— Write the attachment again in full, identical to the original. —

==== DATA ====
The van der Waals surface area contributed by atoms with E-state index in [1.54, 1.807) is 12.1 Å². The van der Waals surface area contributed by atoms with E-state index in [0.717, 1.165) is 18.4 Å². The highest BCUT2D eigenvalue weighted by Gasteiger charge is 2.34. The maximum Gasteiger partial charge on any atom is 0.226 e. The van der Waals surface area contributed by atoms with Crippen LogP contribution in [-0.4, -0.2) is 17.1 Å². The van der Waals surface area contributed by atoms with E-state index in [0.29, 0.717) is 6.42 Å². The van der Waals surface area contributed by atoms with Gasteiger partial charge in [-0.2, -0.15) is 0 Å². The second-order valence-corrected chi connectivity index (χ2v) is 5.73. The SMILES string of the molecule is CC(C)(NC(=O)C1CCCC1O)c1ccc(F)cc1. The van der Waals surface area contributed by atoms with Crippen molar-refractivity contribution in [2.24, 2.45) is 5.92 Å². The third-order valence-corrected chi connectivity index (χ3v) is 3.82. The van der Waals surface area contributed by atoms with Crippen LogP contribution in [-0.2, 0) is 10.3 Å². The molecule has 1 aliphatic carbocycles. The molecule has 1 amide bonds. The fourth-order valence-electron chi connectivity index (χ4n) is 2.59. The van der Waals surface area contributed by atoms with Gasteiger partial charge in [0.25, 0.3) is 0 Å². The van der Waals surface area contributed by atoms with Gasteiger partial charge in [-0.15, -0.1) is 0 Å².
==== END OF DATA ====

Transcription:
The van der Waals surface area contributed by atoms with E-state index in [1.54, 1.807) is 12.1 Å². The van der Waals surface area contributed by atoms with E-state index in [0.717, 1.165) is 18.4 Å². The highest BCUT2D eigenvalue weighted by Gasteiger charge is 2.34. The maximum Gasteiger partial charge on any atom is 0.226 e. The van der Waals surface area contributed by atoms with Crippen LogP contribution in [-0.4, -0.2) is 17.1 Å². The van der Waals surface area contributed by atoms with E-state index in [0.29, 0.717) is 6.42 Å². The van der Waals surface area contributed by atoms with Gasteiger partial charge in [-0.2, -0.15) is 0 Å². The second-order valence-corrected chi connectivity index (χ2v) is 5.73. The SMILES string of the molecule is CC(C)(NC(=O)C1CCCC1O)c1ccc(F)cc1. The van der Waals surface area contributed by atoms with Crippen molar-refractivity contribution in [2.24, 2.45) is 5.92 Å². The third-order valence-corrected chi connectivity index (χ3v) is 3.82. The van der Waals surface area contributed by atoms with Crippen LogP contribution in [-0.2, 0) is 10.3 Å². The molecule has 1 aliphatic carbocycles. The molecule has 1 amide bonds. The fourth-order valence-electron chi connectivity index (χ4n) is 2.59. The van der Waals surface area contributed by atoms with Gasteiger partial charge in [0.25, 0.3) is 0 Å². The van der Waals surface area contributed by atoms with Gasteiger partial charge in [-0.15, -0.1) is 0 Å².